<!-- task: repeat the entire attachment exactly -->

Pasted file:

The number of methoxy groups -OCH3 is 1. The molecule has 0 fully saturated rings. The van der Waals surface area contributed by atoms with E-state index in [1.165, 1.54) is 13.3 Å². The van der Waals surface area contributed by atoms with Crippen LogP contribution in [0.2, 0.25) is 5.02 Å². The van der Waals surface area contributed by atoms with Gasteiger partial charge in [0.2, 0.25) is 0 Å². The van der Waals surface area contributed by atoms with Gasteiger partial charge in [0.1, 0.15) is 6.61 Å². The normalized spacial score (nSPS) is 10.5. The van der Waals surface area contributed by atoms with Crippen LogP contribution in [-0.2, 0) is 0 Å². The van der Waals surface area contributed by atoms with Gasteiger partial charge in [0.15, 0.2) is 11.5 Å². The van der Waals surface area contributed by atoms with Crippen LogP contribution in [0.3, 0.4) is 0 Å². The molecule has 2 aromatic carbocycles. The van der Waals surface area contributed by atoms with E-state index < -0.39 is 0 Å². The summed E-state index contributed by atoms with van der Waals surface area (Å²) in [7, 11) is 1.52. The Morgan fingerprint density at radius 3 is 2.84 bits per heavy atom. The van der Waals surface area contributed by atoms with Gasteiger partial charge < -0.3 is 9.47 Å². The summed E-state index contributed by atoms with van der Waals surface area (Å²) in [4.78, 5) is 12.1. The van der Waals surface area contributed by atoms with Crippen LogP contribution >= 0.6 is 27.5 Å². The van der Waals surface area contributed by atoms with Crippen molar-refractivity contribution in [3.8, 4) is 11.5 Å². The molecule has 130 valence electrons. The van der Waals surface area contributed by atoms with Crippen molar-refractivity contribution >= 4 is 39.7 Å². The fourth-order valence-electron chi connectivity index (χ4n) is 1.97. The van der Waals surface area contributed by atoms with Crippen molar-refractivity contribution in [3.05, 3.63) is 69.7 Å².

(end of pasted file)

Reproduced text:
The number of methoxy groups -OCH3 is 1. The molecule has 0 fully saturated rings. The van der Waals surface area contributed by atoms with E-state index in [1.165, 1.54) is 13.3 Å². The van der Waals surface area contributed by atoms with Crippen LogP contribution in [0.2, 0.25) is 5.02 Å². The van der Waals surface area contributed by atoms with Gasteiger partial charge in [0.2, 0.25) is 0 Å². The van der Waals surface area contributed by atoms with Gasteiger partial charge in [0.1, 0.15) is 6.61 Å². The normalized spacial score (nSPS) is 10.5. The van der Waals surface area contributed by atoms with Crippen LogP contribution in [-0.2, 0) is 0 Å². The van der Waals surface area contributed by atoms with Gasteiger partial charge in [0.15, 0.2) is 11.5 Å². The van der Waals surface area contributed by atoms with Crippen LogP contribution in [0.3, 0.4) is 0 Å². The molecule has 2 aromatic carbocycles. The van der Waals surface area contributed by atoms with E-state index < -0.39 is 0 Å². The summed E-state index contributed by atoms with van der Waals surface area (Å²) in [7, 11) is 1.52. The Morgan fingerprint density at radius 3 is 2.84 bits per heavy atom. The van der Waals surface area contributed by atoms with Gasteiger partial charge < -0.3 is 9.47 Å². The summed E-state index contributed by atoms with van der Waals surface area (Å²) in [4.78, 5) is 12.1. The van der Waals surface area contributed by atoms with Crippen LogP contribution >= 0.6 is 27.5 Å². The van der Waals surface area contributed by atoms with Crippen molar-refractivity contribution in [3.8, 4) is 11.5 Å². The molecule has 130 valence electrons. The van der Waals surface area contributed by atoms with Crippen molar-refractivity contribution >= 4 is 39.7 Å². The fourth-order valence-electron chi connectivity index (χ4n) is 1.97. The van der Waals surface area contributed by atoms with Crippen molar-refractivity contribution in [3.05, 3.63) is 69.7 Å².